9 found
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  1. Human Social Evolution: A Comparison of Hunter-Gatherer and Chimpanzee Social Organization.Robert Layton & Sean O'Hara - 2010 - In Social Brain, Distributed Mind. pp. 83.
    This chapter compares the social behaviour of human hunter-gatherers with that of the better-studied chimpanzee species, Pan troglodytes, in an attempt to pinpoint the unique features of human social evolution. Although hunter-gatherers and chimpanzees living in central Africa have similar body weights, humans live at much lower population densities due to their greater dependence on predation. Human foraging parties have longer duration than those of chimpanzees, lasting hours rather than minutes, and a higher level of mutual dependence, through the division (...)
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  2.  3
    Kinship Without Words.Robert Layton - 2020 - Biological Theory 16 (3):135-147.
    This article seeks to identify at what point in hominid evolution language would have become adaptive. It starts by recalling the distinction between kin-selected altruism and reciprocal altruism, noting that the former is characteristic of social insects while the latter is found among some species of social mammal. Reciprocal altruism depends on the exchange of information assuring partners of the other’s continued friendly intent, as in the iterated prisoner’s dilemma. The article focuses on species that practice “fission–fusion”: social behaviour, where (...)
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  3. Is Culture a Commodity?Robert Layton & Gillian Wallace - 2006 - In Chris Scarre & Geoffrey Scarre (eds.), The Ethics of Archaeology: Philosophical Perspectives on Archaeological Practice. Cambridge University Press. pp. 46--68.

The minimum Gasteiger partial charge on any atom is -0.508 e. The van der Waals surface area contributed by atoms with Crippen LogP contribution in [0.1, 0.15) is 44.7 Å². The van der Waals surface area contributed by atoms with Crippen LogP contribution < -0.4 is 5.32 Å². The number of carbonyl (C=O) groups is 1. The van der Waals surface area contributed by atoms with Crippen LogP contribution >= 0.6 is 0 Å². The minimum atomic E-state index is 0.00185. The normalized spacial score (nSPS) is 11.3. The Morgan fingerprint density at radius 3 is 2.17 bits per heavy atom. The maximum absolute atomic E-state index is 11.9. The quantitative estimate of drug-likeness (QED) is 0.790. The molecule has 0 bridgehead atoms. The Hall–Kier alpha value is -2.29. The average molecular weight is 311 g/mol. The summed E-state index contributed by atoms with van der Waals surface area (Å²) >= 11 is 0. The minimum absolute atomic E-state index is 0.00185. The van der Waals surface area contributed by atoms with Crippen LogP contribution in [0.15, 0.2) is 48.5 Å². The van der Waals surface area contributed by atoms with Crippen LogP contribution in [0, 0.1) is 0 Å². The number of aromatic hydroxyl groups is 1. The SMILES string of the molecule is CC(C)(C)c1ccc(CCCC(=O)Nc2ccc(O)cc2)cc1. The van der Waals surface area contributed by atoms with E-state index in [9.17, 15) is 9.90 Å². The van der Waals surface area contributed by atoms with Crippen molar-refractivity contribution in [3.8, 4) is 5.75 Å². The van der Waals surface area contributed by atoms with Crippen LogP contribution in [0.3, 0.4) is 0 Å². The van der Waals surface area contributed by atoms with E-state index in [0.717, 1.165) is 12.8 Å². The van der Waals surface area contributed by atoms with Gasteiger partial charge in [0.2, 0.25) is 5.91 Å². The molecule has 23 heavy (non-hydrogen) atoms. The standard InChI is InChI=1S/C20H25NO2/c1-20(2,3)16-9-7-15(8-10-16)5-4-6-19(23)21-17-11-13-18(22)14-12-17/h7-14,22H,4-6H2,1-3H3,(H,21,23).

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    The Anthropology of Art.Graeme Chalmers & Robert Layton - 1984 - Journal of Aesthetic Education 18 (2):103.
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  5.  85
    An Introduction to Theory in Anthropology.Robert Layton - 1997 - Cambridge University Press.
    In this innovative introduction, Robert Layton reviews the ideas that have inspired anthropologists in their studies of societies around the world. An Introduction to Theory in Anthropology provides a clear and concise analysis of the theories, and traces the way in which they have been translated into anthropological debates. The opening chapter sets out the classical theoretical issues formulated by Hobbes, Rousseau, Marx and Durkheim. Successive chapters discuss Functionalism, Structuralism, Interactionist theories, and Marxist anthropology, while the final chapters address the (...)
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  6. Representing and Translating People's Place in the Landscape of Northern Australia.Robert Layton - 1997 - In Andrew Dawson, Jennifer Lorna Hockey & Andrew H. Dawson (eds.), After Writing Culture: Epistemology and Praxis in Contemporary Anthropology. Routledge. pp. 34--122.
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  7.  1
    1. Scope and Method in Anthropology.Robert Layton - 2011 - In Elisabeth Schellekens & Peter Goldie (eds.), The Aesthetic Mind: Philosophy and Psychology. Oxford University Press. pp. 208.
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  8. Traditional and Contemporary Art of Aboriginal Australia.Robert Layton - 1994 - In Jeremy Coote (ed.), Anthropology, Art, and Aesthetics. Clarendon Press.
     
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  9.  7
    The Fate of “Culture”: Geertz and Beyond. Edited by Sherry B. Ortner. Pp. 169. (University of California Press, Berkeley, 1999.) $17.95, ISBN 0-520-21601-6, Paperback. [REVIEW]Robert Layton - 2003 - Journal of Biosocial Science 35 (1):153-160.
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